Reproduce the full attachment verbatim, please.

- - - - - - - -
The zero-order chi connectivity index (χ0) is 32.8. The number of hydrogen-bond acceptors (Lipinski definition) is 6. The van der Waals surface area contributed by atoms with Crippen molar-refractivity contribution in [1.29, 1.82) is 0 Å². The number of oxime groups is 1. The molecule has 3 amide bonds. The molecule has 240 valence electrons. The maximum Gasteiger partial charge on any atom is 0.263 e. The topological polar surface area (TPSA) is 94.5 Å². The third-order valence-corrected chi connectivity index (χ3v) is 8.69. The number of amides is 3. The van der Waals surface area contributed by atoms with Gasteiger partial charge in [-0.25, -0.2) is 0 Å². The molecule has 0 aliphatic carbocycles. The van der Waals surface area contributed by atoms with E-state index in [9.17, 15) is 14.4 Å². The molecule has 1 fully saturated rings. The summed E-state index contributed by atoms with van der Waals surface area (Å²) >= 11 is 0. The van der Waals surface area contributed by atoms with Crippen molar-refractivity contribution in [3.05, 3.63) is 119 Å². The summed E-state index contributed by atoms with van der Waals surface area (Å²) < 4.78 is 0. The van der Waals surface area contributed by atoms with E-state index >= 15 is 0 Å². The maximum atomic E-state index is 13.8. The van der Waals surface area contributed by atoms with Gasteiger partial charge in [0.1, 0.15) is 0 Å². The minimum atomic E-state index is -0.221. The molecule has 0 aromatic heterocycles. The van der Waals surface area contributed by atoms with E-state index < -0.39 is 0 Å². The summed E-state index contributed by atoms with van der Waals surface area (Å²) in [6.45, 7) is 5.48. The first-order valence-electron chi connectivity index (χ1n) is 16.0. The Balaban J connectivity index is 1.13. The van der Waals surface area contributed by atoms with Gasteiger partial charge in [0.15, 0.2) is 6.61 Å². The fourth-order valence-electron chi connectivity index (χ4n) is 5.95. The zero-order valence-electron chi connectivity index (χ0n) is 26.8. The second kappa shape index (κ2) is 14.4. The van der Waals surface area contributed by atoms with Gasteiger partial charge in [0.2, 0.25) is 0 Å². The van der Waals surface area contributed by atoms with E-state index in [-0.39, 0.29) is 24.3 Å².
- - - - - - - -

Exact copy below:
The zero-order chi connectivity index (χ0) is 32.8. The number of hydrogen-bond acceptors (Lipinski definition) is 6. The van der Waals surface area contributed by atoms with Crippen molar-refractivity contribution in [1.29, 1.82) is 0 Å². The number of oxime groups is 1. The molecule has 3 amide bonds. The molecule has 240 valence electrons. The maximum Gasteiger partial charge on any atom is 0.263 e. The topological polar surface area (TPSA) is 94.5 Å². The third-order valence-corrected chi connectivity index (χ3v) is 8.69. The number of amides is 3. The van der Waals surface area contributed by atoms with Gasteiger partial charge in [-0.25, -0.2) is 0 Å². The molecule has 0 aliphatic carbocycles. The van der Waals surface area contributed by atoms with E-state index in [9.17, 15) is 14.4 Å². The molecule has 1 fully saturated rings. The summed E-state index contributed by atoms with van der Waals surface area (Å²) >= 11 is 0. The van der Waals surface area contributed by atoms with Crippen molar-refractivity contribution in [3.05, 3.63) is 119 Å². The summed E-state index contributed by atoms with van der Waals surface area (Å²) < 4.78 is 0. The van der Waals surface area contributed by atoms with E-state index >= 15 is 0 Å². The maximum atomic E-state index is 13.8. The van der Waals surface area contributed by atoms with Gasteiger partial charge in [0.1, 0.15) is 0 Å². The minimum atomic E-state index is -0.221. The molecule has 0 aromatic heterocycles. The van der Waals surface area contributed by atoms with E-state index < -0.39 is 0 Å². The summed E-state index contributed by atoms with van der Waals surface area (Å²) in [6.45, 7) is 5.48. The first-order valence-electron chi connectivity index (χ1n) is 16.0. The Balaban J connectivity index is 1.13. The van der Waals surface area contributed by atoms with Gasteiger partial charge in [0.15, 0.2) is 6.61 Å². The fourth-order valence-electron chi connectivity index (χ4n) is 5.95. The zero-order valence-electron chi connectivity index (χ0n) is 26.8. The second kappa shape index (κ2) is 14.4. The van der Waals surface area contributed by atoms with Gasteiger partial charge in [0.2, 0.25) is 0 Å². The van der Waals surface area contributed by atoms with E-state index in [-0.39, 0.29) is 24.3 Å².